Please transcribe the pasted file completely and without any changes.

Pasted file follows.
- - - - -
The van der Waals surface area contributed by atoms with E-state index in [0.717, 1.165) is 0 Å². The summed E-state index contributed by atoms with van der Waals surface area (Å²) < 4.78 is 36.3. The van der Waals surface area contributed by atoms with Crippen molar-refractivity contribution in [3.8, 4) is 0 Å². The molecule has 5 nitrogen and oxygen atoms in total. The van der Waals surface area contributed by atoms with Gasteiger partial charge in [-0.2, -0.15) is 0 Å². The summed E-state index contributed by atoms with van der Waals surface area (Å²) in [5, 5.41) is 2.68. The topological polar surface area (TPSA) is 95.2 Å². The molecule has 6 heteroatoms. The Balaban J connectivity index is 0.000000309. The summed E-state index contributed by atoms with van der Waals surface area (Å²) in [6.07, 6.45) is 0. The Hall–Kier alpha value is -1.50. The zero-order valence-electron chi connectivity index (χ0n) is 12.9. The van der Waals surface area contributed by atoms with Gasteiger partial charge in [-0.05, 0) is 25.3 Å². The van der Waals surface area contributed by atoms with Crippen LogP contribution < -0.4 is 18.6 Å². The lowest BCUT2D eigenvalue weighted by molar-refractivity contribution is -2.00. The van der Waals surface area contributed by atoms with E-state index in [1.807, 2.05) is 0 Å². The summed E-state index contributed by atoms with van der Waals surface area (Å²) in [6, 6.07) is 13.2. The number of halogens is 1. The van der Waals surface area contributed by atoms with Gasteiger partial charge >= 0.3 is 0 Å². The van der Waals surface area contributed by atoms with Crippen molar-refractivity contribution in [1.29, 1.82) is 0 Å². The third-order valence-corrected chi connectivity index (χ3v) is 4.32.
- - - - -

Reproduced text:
The van der Waals surface area contributed by atoms with E-state index in [0.717, 1.165) is 0 Å². The summed E-state index contributed by atoms with van der Waals surface area (Å²) < 4.78 is 36.3. The van der Waals surface area contributed by atoms with Crippen molar-refractivity contribution in [3.8, 4) is 0 Å². The molecule has 5 nitrogen and oxygen atoms in total. The van der Waals surface area contributed by atoms with Gasteiger partial charge in [-0.2, -0.15) is 0 Å². The summed E-state index contributed by atoms with van der Waals surface area (Å²) in [5, 5.41) is 2.68. The topological polar surface area (TPSA) is 95.2 Å². The molecule has 6 heteroatoms. The Balaban J connectivity index is 0.000000309. The summed E-state index contributed by atoms with van der Waals surface area (Å²) in [6.07, 6.45) is 0. The Hall–Kier alpha value is -1.50. The zero-order valence-electron chi connectivity index (χ0n) is 12.9. The van der Waals surface area contributed by atoms with Gasteiger partial charge in [-0.05, 0) is 25.3 Å². The van der Waals surface area contributed by atoms with Crippen LogP contribution < -0.4 is 18.6 Å². The lowest BCUT2D eigenvalue weighted by molar-refractivity contribution is -2.00. The van der Waals surface area contributed by atoms with E-state index in [1.807, 2.05) is 0 Å². The summed E-state index contributed by atoms with van der Waals surface area (Å²) in [6, 6.07) is 13.2. The number of halogens is 1. The van der Waals surface area contributed by atoms with Gasteiger partial charge >= 0.3 is 0 Å². The van der Waals surface area contributed by atoms with Crippen molar-refractivity contribution in [1.29, 1.82) is 0 Å². The third-order valence-corrected chi connectivity index (χ3v) is 4.32.